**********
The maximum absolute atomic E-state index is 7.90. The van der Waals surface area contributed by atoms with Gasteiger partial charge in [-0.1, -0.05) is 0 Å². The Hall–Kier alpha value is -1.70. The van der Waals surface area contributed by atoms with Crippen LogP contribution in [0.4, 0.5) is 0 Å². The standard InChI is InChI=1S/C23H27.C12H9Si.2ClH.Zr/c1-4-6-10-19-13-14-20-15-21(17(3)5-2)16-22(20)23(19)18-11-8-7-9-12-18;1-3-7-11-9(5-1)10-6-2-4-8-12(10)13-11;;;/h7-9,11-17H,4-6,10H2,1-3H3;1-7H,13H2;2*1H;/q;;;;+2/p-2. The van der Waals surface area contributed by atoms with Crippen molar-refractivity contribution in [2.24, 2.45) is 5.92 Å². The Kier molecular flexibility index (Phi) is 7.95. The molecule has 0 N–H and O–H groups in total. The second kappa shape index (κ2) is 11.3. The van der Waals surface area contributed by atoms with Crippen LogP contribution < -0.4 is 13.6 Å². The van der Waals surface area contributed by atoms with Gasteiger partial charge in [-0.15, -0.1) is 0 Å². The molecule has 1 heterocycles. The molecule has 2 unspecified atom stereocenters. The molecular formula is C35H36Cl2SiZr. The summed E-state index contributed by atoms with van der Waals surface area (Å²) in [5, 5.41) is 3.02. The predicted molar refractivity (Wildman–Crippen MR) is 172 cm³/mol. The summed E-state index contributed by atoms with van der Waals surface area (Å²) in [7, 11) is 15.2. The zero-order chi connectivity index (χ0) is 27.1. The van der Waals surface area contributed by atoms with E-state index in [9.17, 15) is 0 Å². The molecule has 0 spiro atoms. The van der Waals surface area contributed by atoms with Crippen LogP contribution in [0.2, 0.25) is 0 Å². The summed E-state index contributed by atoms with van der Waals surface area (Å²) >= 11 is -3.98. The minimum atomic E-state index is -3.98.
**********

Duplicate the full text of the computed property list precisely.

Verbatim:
The maximum absolute atomic E-state index is 7.90. The van der Waals surface area contributed by atoms with Gasteiger partial charge in [-0.1, -0.05) is 0 Å². The Hall–Kier alpha value is -1.70. The van der Waals surface area contributed by atoms with Crippen LogP contribution in [0.4, 0.5) is 0 Å². The standard InChI is InChI=1S/C23H27.C12H9Si.2ClH.Zr/c1-4-6-10-19-13-14-20-15-21(17(3)5-2)16-22(20)23(19)18-11-8-7-9-12-18;1-3-7-11-9(5-1)10-6-2-4-8-12(10)13-11;;;/h7-9,11-17H,4-6,10H2,1-3H3;1-7H,13H2;2*1H;/q;;;;+2/p-2. The van der Waals surface area contributed by atoms with Crippen molar-refractivity contribution in [2.24, 2.45) is 5.92 Å². The Kier molecular flexibility index (Phi) is 7.95. The molecule has 0 N–H and O–H groups in total. The second kappa shape index (κ2) is 11.3. The van der Waals surface area contributed by atoms with Crippen LogP contribution < -0.4 is 13.6 Å². The van der Waals surface area contributed by atoms with Gasteiger partial charge in [-0.15, -0.1) is 0 Å². The molecule has 1 heterocycles. The molecule has 2 unspecified atom stereocenters. The molecular formula is C35H36Cl2SiZr. The summed E-state index contributed by atoms with van der Waals surface area (Å²) in [5, 5.41) is 3.02. The predicted molar refractivity (Wildman–Crippen MR) is 172 cm³/mol. The summed E-state index contributed by atoms with van der Waals surface area (Å²) in [7, 11) is 15.2. The zero-order chi connectivity index (χ0) is 27.1. The van der Waals surface area contributed by atoms with E-state index in [9.17, 15) is 0 Å². The molecule has 0 spiro atoms. The van der Waals surface area contributed by atoms with Crippen LogP contribution in [0.2, 0.25) is 0 Å². The summed E-state index contributed by atoms with van der Waals surface area (Å²) >= 11 is -3.98. The minimum atomic E-state index is -3.98.